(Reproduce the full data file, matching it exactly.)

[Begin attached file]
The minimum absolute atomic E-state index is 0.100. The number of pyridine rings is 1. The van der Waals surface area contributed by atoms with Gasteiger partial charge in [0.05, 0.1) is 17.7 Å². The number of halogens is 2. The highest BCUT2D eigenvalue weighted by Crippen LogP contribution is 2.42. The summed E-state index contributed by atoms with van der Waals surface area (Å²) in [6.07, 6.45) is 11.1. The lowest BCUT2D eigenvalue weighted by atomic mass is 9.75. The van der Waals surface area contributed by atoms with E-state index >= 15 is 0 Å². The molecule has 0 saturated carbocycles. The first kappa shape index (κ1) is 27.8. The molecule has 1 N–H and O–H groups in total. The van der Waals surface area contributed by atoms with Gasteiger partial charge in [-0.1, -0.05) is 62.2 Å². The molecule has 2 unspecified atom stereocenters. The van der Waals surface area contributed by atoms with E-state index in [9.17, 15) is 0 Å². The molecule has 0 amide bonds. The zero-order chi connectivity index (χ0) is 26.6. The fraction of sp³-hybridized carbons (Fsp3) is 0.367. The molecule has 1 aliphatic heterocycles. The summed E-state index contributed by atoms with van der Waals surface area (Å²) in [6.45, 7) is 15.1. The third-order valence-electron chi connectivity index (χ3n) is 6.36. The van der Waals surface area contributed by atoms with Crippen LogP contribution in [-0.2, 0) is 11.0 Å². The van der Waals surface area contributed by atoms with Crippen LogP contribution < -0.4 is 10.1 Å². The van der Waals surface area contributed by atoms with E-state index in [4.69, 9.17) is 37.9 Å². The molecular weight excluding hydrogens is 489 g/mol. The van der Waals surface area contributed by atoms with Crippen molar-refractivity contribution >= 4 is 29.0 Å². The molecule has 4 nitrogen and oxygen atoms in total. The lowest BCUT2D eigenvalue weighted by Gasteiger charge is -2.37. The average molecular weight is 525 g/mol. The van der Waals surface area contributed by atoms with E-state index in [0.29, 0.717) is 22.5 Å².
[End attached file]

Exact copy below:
The minimum absolute atomic E-state index is 0.100. The number of pyridine rings is 1. The van der Waals surface area contributed by atoms with Gasteiger partial charge in [0.05, 0.1) is 17.7 Å². The number of halogens is 2. The highest BCUT2D eigenvalue weighted by Crippen LogP contribution is 2.42. The summed E-state index contributed by atoms with van der Waals surface area (Å²) in [6.07, 6.45) is 11.1. The lowest BCUT2D eigenvalue weighted by atomic mass is 9.75. The van der Waals surface area contributed by atoms with E-state index >= 15 is 0 Å². The molecule has 0 saturated carbocycles. The first kappa shape index (κ1) is 27.8. The molecule has 1 N–H and O–H groups in total. The van der Waals surface area contributed by atoms with Gasteiger partial charge in [-0.1, -0.05) is 62.2 Å². The molecule has 2 unspecified atom stereocenters. The van der Waals surface area contributed by atoms with E-state index in [9.17, 15) is 0 Å². The molecule has 0 amide bonds. The zero-order chi connectivity index (χ0) is 26.6. The fraction of sp³-hybridized carbons (Fsp3) is 0.367. The molecule has 1 aliphatic heterocycles. The summed E-state index contributed by atoms with van der Waals surface area (Å²) in [6.45, 7) is 15.1. The third-order valence-electron chi connectivity index (χ3n) is 6.36. The van der Waals surface area contributed by atoms with Crippen LogP contribution in [-0.2, 0) is 11.0 Å². The van der Waals surface area contributed by atoms with Crippen LogP contribution < -0.4 is 10.1 Å². The van der Waals surface area contributed by atoms with E-state index in [4.69, 9.17) is 37.9 Å². The molecular weight excluding hydrogens is 489 g/mol. The van der Waals surface area contributed by atoms with Crippen molar-refractivity contribution >= 4 is 29.0 Å². The molecule has 4 nitrogen and oxygen atoms in total. The lowest BCUT2D eigenvalue weighted by Gasteiger charge is -2.37. The average molecular weight is 525 g/mol. The van der Waals surface area contributed by atoms with E-state index in [0.29, 0.717) is 22.5 Å².